Harvey Lavan Cliburn Jr., an American pianist of extraordinary gifts who set off seismic waves in the political landscape by winning the 1958 Tchaikovsky Piano Competition in Moscow at the height of the Cold War, has passed away at the age of 78. The cause was bone cancer. Cliburn, known among friends and admirers as "Van," died in his home in Fort Worth, Texas, where an international piano competition in his name celebrated its 50th anniversary last fall.
That competition, one of the most important in the world, is perhaps the most visible part of his legacy for today's generation of music lovers. However, few alive in 1958 could forget the dramatic impact of that Moscow event.
America was in the throes of a national state of anxiety over the Soviet Union's launch of its Sputnik space satellites. The Tchaikovsky Competition, designed to elevate the Communist nation even higher by proving Russian superiority in art as well as in science, featured a jury heavily weighted with Soviet musical greats, including pianists Sviatoslav Richter and Emil Gilels, and composers Dmitri Kabalevsky and Aram Khachaturian. A Russian was supposed to win.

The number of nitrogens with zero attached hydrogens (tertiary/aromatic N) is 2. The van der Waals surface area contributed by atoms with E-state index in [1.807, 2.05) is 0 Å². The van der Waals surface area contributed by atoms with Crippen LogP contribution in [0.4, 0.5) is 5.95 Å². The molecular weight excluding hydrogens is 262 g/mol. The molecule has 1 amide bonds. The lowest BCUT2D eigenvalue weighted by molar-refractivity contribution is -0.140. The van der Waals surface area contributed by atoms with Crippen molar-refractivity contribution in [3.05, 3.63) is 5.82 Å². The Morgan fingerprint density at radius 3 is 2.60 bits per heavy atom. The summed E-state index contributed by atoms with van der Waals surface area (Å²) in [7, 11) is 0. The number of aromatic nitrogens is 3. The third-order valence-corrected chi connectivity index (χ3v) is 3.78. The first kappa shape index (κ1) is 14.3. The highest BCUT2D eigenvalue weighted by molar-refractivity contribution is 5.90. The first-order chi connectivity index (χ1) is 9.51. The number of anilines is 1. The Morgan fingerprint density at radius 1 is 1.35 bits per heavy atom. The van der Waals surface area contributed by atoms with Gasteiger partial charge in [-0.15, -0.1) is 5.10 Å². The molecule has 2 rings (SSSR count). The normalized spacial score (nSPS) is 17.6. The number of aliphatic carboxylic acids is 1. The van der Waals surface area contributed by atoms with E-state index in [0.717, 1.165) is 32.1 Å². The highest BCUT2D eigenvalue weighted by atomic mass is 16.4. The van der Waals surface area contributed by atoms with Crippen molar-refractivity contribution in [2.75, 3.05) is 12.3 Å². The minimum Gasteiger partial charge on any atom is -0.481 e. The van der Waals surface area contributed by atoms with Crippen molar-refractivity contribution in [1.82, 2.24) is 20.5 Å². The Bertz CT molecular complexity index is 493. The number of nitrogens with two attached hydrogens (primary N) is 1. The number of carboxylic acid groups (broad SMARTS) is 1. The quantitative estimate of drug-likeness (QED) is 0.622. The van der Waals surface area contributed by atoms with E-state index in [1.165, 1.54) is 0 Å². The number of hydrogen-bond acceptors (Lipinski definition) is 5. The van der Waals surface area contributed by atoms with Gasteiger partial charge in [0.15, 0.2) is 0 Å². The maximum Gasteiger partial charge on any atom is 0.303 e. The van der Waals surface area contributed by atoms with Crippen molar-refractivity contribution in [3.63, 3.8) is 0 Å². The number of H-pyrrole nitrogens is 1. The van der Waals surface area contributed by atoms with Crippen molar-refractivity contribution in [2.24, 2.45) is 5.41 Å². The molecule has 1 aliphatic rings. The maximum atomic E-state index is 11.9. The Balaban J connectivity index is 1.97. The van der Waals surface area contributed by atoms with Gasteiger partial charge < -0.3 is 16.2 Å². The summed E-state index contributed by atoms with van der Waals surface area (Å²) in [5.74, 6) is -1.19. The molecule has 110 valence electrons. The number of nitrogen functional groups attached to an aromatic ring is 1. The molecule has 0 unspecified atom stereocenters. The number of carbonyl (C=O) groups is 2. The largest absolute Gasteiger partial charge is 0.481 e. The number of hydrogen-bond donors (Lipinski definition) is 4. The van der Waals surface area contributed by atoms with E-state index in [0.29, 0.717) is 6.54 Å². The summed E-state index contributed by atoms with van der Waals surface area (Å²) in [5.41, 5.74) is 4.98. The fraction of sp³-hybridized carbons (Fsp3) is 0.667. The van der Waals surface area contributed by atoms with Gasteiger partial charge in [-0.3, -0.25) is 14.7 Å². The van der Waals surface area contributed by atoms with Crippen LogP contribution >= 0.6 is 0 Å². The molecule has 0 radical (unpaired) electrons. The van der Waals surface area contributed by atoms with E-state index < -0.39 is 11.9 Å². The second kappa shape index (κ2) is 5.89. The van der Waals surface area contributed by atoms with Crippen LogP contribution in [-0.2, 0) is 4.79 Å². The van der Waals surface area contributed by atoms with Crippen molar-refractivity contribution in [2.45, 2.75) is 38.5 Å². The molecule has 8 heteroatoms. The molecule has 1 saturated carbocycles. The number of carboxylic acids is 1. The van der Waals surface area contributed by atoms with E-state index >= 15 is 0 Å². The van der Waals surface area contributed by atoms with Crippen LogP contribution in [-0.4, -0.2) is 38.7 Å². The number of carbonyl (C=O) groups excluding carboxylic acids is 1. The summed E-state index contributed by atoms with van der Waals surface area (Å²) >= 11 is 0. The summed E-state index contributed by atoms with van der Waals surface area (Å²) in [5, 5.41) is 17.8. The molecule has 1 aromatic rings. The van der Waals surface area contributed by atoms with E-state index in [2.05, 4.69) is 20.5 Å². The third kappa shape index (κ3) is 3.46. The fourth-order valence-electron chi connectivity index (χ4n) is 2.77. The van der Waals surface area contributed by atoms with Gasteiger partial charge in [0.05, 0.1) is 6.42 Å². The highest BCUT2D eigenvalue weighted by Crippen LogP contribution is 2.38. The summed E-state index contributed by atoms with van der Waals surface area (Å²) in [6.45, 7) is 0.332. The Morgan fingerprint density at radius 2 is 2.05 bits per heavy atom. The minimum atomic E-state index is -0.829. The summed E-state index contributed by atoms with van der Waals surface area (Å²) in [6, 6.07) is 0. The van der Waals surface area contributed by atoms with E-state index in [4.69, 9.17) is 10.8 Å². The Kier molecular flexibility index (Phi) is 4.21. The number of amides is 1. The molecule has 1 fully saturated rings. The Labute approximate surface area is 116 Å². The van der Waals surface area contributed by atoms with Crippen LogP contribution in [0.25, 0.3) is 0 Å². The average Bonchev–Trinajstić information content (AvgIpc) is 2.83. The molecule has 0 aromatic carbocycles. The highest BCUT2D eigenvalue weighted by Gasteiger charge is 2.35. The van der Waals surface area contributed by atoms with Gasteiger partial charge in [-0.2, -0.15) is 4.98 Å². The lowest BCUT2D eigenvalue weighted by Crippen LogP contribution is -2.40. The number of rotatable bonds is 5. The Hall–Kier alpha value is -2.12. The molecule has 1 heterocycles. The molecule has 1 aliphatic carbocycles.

But when the 23-year-old American from Texas played Tchaikovsky and Rachmaninoff with soul-rending mastery, the audience—already charmed by Mr. Cliburn's warmth and homespun manner in his public appearances—went wild. It became impossible to award first place to anyone else; the jury, equally spellbound by his artistry, requested permission to give him the prize, and Soviet Premier Nikita Khrushchev granted official consent.
In that moment, political normality was shattered....
This would make a great movie. Sort of like Amadeus meets The Right Stuff meets Rocky IV.